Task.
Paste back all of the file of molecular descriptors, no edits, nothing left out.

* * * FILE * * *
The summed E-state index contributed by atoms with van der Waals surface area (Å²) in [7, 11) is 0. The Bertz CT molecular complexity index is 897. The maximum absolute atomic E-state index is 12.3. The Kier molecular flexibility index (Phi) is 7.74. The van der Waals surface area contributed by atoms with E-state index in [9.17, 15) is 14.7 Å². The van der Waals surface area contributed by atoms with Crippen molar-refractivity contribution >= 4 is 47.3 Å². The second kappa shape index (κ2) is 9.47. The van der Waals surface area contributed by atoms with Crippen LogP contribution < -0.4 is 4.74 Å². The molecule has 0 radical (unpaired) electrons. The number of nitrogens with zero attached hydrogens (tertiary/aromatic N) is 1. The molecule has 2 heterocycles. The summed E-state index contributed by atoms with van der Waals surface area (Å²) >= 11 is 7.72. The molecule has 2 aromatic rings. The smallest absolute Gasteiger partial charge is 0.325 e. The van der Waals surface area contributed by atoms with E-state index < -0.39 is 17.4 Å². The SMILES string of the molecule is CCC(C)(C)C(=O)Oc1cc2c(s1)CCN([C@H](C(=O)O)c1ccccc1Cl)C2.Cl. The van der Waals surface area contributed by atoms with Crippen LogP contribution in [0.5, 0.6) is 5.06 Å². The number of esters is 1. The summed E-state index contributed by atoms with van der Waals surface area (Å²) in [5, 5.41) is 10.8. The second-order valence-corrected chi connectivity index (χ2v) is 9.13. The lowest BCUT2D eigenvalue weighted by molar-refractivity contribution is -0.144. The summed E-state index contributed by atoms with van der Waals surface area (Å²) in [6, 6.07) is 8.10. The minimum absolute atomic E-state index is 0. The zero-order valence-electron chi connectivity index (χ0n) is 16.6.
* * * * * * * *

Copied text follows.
The summed E-state index contributed by atoms with van der Waals surface area (Å²) in [7, 11) is 0. The Bertz CT molecular complexity index is 897. The maximum absolute atomic E-state index is 12.3. The Kier molecular flexibility index (Phi) is 7.74. The van der Waals surface area contributed by atoms with E-state index in [9.17, 15) is 14.7 Å². The van der Waals surface area contributed by atoms with Crippen molar-refractivity contribution >= 4 is 47.3 Å². The second kappa shape index (κ2) is 9.47. The van der Waals surface area contributed by atoms with Crippen LogP contribution < -0.4 is 4.74 Å². The molecule has 0 radical (unpaired) electrons. The number of nitrogens with zero attached hydrogens (tertiary/aromatic N) is 1. The molecule has 2 heterocycles. The summed E-state index contributed by atoms with van der Waals surface area (Å²) >= 11 is 7.72. The molecule has 2 aromatic rings. The smallest absolute Gasteiger partial charge is 0.325 e. The van der Waals surface area contributed by atoms with E-state index < -0.39 is 17.4 Å². The SMILES string of the molecule is CCC(C)(C)C(=O)Oc1cc2c(s1)CCN([C@H](C(=O)O)c1ccccc1Cl)C2.Cl. The van der Waals surface area contributed by atoms with Crippen LogP contribution in [0.5, 0.6) is 5.06 Å². The number of esters is 1. The summed E-state index contributed by atoms with van der Waals surface area (Å²) in [5, 5.41) is 10.8. The second-order valence-corrected chi connectivity index (χ2v) is 9.13. The lowest BCUT2D eigenvalue weighted by molar-refractivity contribution is -0.144. The summed E-state index contributed by atoms with van der Waals surface area (Å²) in [6, 6.07) is 8.10. The minimum absolute atomic E-state index is 0. The zero-order valence-electron chi connectivity index (χ0n) is 16.6.